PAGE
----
So what I'm gathering is that it looks like the Kruger Caldera 10x42's might be the best choice for me if I'm not going to use a doubler, and the Zen 10x43's might be best if I might be using a doubler like the Vortex doubler. 


I think you have it figured out.  I also prefer 10x42ish bins for glassing the way you are describing.  I don't know if the kruger's eyecup design would work with the Vortex doubler, but the Zens will.  I have the Vortex High Country tripod setup as well, and it works OK.  Some of the lighter Slik tripods will be almost as light, and a little steadier.
Post Options Post Options   Thanks (0) Thanks(0)     Back to Top Direct Link To This Post Posted: May/23/2011 at 13:49
Sam16 View Drop Down
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Thanks Matt.  I will definitely check out the Slik tripods also then.  (I'm guessing that I will be shocked by how much more I can see out in the field with either the 8x's or 10x's Zen's compared to my old 10x Bushnell Legends.)

-Mike
Post Options Post Options   Thanks (0) Thanks(0)     Back to Top Direct Link To This Post Posted: May/23/2011 at 17:04
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10x Zens, a tripod, and patience are going to show you a lot, I think. Keep us updated!
Post Options Post Options   Thanks (0) Thanks(0)     Back to Top Direct Link To This Post Posted: July/05/2011 at 23:03
Sam16 View Drop Down
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Okay, I got the 10x Zen's last week and have gotten two chances now out in the woods to try them out.  The Slik Mini II tripod is not here yet.
 
First, the customer service was great from Zen in getting the binoculars to me, etc.
 
What I like:  The color and central view clarity seems very good to me (I'm no expert but I like to see what I can when out in the mountains).  Weight and size is good (fits well in my Badlands Bino Carrier).  Focusing and depth of focus is quite good to me.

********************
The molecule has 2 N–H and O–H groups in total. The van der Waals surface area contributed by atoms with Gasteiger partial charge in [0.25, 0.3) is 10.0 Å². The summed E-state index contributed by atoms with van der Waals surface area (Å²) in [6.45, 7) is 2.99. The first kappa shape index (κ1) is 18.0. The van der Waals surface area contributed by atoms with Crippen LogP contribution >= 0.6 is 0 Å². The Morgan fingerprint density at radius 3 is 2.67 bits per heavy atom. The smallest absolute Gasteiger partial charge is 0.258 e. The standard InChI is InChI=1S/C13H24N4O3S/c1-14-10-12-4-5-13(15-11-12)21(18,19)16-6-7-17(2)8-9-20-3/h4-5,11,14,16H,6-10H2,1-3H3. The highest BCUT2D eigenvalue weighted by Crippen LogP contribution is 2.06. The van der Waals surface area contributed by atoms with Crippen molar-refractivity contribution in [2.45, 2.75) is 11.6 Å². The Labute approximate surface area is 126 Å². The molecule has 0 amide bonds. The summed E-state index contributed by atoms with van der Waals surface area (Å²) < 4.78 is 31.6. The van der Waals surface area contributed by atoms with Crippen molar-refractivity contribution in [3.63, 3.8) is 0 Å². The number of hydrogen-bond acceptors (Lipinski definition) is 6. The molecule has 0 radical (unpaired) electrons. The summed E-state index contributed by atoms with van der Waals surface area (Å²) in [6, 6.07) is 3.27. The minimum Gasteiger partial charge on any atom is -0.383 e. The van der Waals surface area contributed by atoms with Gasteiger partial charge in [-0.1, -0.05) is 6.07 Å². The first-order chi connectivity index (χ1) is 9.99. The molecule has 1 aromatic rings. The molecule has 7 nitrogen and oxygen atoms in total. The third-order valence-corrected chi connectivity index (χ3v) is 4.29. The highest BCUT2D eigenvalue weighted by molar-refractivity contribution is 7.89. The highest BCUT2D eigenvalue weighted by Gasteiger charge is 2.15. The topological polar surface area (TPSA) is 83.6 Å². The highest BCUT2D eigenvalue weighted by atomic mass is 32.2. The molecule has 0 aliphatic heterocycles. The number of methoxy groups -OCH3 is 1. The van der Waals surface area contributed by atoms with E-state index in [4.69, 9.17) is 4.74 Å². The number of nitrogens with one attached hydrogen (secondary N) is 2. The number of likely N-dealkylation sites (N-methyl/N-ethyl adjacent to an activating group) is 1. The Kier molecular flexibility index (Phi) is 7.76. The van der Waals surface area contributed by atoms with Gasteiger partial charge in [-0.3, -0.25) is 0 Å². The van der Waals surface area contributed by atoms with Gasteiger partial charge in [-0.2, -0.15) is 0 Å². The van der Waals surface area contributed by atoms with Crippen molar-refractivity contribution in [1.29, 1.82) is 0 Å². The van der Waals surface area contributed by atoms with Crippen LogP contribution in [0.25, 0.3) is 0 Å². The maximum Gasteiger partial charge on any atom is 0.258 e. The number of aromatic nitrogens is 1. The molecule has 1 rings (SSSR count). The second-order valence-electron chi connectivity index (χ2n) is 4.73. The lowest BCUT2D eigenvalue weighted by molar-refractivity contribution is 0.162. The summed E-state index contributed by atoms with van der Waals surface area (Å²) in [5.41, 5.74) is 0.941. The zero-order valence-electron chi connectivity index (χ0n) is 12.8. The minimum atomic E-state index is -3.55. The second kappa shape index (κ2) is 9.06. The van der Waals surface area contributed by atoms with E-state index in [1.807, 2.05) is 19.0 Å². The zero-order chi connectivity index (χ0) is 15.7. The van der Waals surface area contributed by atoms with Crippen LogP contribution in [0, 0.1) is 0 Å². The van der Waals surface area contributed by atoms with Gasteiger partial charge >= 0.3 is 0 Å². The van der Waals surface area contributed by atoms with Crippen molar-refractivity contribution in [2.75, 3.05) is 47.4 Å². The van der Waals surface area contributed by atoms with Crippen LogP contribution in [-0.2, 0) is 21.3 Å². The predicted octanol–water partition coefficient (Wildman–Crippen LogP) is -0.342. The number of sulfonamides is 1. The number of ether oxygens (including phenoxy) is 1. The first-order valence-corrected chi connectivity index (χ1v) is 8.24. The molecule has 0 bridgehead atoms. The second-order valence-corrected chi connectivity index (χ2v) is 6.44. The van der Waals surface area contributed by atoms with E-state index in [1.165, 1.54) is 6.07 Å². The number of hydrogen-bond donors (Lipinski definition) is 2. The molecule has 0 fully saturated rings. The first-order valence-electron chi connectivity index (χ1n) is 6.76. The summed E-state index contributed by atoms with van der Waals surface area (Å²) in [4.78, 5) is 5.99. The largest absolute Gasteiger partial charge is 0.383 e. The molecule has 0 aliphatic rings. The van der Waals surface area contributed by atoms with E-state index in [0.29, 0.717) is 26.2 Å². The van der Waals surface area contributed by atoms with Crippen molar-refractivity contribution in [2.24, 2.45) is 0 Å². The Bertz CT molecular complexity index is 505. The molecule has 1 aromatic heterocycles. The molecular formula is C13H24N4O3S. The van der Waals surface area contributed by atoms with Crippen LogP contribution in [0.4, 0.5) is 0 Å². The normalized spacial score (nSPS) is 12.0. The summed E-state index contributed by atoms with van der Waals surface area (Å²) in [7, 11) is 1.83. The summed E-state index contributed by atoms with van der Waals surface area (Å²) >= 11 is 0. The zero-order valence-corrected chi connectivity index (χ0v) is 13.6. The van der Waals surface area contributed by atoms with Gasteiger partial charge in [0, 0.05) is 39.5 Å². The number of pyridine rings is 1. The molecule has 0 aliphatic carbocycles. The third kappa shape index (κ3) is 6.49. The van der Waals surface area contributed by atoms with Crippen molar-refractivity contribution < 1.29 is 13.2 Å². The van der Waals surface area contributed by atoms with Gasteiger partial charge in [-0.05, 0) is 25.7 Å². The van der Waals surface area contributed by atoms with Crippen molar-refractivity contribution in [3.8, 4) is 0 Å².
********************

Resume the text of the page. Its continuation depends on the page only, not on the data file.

What I don't like:  The big thing is that in many backgrounds approximately 1/5 of the periphery is somewhat cloudy/gray (a halo), and in light backgrounds (e.g. the horizon) this takes on a little bit of a rainbow appearance.  This was really annoying initially and I hope that I can get used to it.  I think that I would rather have a narrower field of view which didn't have so much distortion at the periphery?  At first I thought maybe it was my contacts, but I can notice the same appearance with my glasses on or with the naked eye (maybe not quite to the same level of severity as when I wore my contacts but I will have to evaluate this more).  Maybe I'm just being to picky?  I've never purchased a pair binoculars with this increased level of quality previously, but have never really noticed this problem either (as stated before Bushnell Legends are the nicest binoculars that I have used extensively previously).  Is this normal for these binoculars?...should I expect this as part of the compromise to get that level of central clarity and field of view at this price or could I have gotten a slightly defective pair?
 
 
Post Options Post Options   Thanks (0) Thanks(0)     Back to Top Direct Link To This Post Posted: July/05/2011 at 23:46
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Were they ED1's or ED2s?

The ED1's showed some strange halo-like glare around the field (in the "black" outside the image "circle").

This issue was addressed and remedied in the ED2.  Some never noticed it in the ED1 due to facial structure.

I had both models (still have the ED2), and don't see any halo glare at all in the ED2.  I definitely noticed it in the ED1.  If this glare is in the image "circle" then it is likely a defect, as I don't notice anything but some field curvature and pincushion distortion around the edge of the FOV in mine.

Zen Ray should take care of you.  I would suggest emailing them with the issue first.